Covid-19 burials: Govt urged to follow scientific evidence

The government has been advised to follow scientific evidence and seek views of experts before imposing policy pronouncements that may result in unintended consequences.

This follows recent measures announced by the Ministry of Health and Child Care, regarding the movement of dead bodies for burial in the country.

Among other restrictions, the health ministry said corpses will only be cleared for burial from the funeral parlour or hospital mortuary, and they will be buried in the area where the death occurred.


However, the ministry later made a U-turn and said those who want to transport the body for burial outside the city or town of death, should make sure it is hermetically sealed in a triple coffin before it was collected from funeral parlours or hospital mortuary.

But experts questioned the ministry’s move asking why non-infectious bodies were to be tripled sealed, adding there was also little risk of contracting Covid-19 from a dead body.

According to the American Centre for Disease Control and Prevention (CDC), it is believed there is little risk of catching Covid-19 from a dead body.

“The virus is thought to spread mainly through respiratory droplets when an infected person coughs, sneezes or talks. When respiratory droplets from an infected person land in the mouth or nose of people who are nearby or possibly inhaled into the lungs,” said the CDC.

Unlike Covid-19, when it comes to Ebola, the handing of a corpse is different, as the dead body would be extremely infectious.

“People who touch the body or come in contact with blood and body fluids (urine, saliva , sweat, faeces, vomit, breast milk and semen) of a person  who died from Ebola are at higher risk of becoming infected,” said the CDC.

In an interview with CITE, Executive Director, Community Working Group on Health (CWGH) –Zimbabwe, Itai Rusike, a public health activist with almost 20 years experience, said it was important for the Ministry of Health and Child Care to clarify terms of their policy pronouncements.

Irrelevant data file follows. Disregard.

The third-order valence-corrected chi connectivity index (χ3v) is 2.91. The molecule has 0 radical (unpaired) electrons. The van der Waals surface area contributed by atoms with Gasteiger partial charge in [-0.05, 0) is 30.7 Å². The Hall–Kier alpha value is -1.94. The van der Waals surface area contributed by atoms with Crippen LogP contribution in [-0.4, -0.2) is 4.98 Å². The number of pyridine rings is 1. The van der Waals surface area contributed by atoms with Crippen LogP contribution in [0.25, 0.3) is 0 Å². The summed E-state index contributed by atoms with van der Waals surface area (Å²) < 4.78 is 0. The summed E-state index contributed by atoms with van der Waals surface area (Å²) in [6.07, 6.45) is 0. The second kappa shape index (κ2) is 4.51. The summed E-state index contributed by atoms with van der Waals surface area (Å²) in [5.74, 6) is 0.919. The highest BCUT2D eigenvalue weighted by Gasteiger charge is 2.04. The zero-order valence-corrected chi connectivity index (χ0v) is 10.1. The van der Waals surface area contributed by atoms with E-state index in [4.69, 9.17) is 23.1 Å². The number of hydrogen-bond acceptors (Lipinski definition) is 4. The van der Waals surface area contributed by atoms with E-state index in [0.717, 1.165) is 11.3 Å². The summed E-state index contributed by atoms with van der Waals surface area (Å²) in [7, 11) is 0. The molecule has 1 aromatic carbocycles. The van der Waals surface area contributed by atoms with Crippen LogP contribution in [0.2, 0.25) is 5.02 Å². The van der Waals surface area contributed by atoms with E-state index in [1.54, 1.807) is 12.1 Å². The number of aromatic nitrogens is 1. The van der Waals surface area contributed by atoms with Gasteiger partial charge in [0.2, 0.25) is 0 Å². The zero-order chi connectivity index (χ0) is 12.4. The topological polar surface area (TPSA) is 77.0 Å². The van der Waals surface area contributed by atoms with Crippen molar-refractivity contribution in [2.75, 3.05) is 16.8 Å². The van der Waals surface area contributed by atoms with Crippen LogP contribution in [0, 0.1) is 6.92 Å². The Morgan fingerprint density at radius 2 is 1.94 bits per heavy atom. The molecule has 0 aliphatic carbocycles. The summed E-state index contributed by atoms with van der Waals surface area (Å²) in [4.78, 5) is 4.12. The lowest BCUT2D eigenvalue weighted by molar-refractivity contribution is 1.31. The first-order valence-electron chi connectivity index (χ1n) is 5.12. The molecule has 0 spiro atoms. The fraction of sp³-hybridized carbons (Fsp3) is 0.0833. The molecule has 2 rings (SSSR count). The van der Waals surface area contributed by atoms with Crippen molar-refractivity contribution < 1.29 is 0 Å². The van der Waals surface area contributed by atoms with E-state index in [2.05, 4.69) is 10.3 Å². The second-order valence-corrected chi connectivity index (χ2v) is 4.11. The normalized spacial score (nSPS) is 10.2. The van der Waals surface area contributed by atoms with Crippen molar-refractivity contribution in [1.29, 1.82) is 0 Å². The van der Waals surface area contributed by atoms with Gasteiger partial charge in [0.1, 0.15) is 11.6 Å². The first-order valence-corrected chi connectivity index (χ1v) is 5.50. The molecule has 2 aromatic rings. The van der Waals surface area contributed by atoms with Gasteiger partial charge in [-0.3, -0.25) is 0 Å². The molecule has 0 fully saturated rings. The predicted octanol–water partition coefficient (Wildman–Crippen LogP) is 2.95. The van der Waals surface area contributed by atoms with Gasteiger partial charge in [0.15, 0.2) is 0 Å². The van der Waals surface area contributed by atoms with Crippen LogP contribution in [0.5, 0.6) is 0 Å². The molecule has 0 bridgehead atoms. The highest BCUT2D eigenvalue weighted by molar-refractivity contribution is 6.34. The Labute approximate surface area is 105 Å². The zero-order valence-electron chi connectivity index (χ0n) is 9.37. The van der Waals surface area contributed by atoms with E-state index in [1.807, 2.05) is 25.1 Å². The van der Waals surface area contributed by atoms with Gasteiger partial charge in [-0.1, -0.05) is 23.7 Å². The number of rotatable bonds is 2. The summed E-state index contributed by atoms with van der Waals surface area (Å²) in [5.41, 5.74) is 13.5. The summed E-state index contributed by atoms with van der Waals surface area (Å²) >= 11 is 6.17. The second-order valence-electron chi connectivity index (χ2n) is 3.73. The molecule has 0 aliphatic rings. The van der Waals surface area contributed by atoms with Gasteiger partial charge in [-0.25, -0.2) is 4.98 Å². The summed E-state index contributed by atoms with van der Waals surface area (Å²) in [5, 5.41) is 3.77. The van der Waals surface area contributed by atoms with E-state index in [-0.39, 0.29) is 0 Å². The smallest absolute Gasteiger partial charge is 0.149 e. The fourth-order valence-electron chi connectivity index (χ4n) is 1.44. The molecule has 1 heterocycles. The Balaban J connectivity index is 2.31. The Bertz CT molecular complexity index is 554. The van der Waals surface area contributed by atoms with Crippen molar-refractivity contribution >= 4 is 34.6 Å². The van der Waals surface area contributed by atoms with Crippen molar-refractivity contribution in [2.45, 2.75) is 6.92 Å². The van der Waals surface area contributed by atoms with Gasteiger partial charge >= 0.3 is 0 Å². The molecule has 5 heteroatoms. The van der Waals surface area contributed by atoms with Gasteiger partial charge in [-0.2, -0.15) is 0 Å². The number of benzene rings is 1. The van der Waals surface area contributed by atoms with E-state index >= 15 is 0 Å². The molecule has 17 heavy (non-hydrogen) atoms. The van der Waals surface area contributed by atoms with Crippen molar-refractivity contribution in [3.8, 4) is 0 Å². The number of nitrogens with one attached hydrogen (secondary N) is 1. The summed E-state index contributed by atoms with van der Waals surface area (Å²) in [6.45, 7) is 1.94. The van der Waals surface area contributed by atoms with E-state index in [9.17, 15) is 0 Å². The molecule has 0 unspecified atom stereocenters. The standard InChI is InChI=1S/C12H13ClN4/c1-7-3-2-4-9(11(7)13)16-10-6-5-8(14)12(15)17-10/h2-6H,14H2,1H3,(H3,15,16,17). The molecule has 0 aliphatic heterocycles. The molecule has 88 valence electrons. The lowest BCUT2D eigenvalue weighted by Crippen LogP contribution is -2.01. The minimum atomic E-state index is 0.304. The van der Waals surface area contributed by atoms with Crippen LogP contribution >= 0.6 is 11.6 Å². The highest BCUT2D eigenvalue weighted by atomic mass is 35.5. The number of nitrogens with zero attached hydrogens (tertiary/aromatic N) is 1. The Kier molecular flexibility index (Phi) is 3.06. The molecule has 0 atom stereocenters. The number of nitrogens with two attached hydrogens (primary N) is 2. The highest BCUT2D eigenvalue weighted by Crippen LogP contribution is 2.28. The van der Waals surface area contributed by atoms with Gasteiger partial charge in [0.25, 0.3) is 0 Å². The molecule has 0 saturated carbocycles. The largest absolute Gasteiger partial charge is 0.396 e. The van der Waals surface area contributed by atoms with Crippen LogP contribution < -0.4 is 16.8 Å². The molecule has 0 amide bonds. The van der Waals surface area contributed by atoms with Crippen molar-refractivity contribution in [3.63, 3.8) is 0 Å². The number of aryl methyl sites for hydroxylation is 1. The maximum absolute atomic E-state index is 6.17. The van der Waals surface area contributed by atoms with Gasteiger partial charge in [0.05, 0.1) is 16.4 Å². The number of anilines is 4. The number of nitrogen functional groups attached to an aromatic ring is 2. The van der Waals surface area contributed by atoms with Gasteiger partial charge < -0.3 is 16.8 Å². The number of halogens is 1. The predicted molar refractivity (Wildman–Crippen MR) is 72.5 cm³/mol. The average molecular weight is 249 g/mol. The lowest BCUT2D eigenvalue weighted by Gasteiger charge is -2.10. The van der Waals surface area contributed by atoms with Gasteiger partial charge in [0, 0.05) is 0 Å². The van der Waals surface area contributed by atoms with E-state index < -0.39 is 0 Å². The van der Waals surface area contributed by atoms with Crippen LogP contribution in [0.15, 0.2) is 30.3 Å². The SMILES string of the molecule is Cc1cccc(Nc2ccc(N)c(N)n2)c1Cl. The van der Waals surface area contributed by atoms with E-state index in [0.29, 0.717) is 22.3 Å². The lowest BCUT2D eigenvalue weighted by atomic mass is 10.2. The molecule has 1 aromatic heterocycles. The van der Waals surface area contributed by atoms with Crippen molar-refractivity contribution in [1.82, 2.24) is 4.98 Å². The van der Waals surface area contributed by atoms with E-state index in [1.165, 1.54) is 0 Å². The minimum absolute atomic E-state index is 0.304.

“Public health approaches should be guided by evidence because there are serious repercussions, as people deal with trauma in different ways. These measures and policies should not be viewed as punitive to people and the Ministry of Health and Child Care must move away from reactive policies,” he said.

For instance, if relatives wanted to take the deceased’s body, it would be costly for them to triple seal the coffin, said Rusike, who noted that due to the economic situation, people were downgrading their funeral policies due to unaffordability.

“Then the government adds more barriers so much that if you want to bury someone in rural areas you must use a sophisticated coffin. With this ailing economy people will end up abiding by the directive to bury the dead where the death occurred,” he said.

The public health activist advised authorities on the importance of consulting wildly and collecting views from key stakeholders such as traditional leaders and churches regarding burials.

“Consulting is better rather than imposing such important decisions because there will be serious repercussions to people who want to bury their dead,” Rusike said.

Rusike noted that Zimbabwean authorities must learn from the British government who had ordered all dead people to be cremated but were met with opposition from the Jewish community who in their beliefs do not cremate and their position was considered.

“When a patient is referred from Gwanda to Mpilo in Bulawayo due to their condition which wants a central hospital support system and die there, does this mean their family who has no links in that city are supposed to bury the dead there?” he questioned.

“I think the new burial measures are precautionary measures to mitigate transfer but equally there is a need to create balance between saving lives and safeguarding the African culture and tradition. Beliefs are important for African people because they want to properly grieve and mourn.

“People must also have a choice in terms of where they want to bury their dead and usually it’s within a community set up because of the existing networks and community support where people come and chip in. Therefore the government should seriously consider its policies.”

The public health activist said “funny enough,” corpses were still coming from outside the country to be buried back home.

“Bodies are coming from the UK and South Africa and they will still continue to come. At the end of the day there should be consistency because lack of it would be viewed as punitive and that is what is worrying us,” Rusike said.

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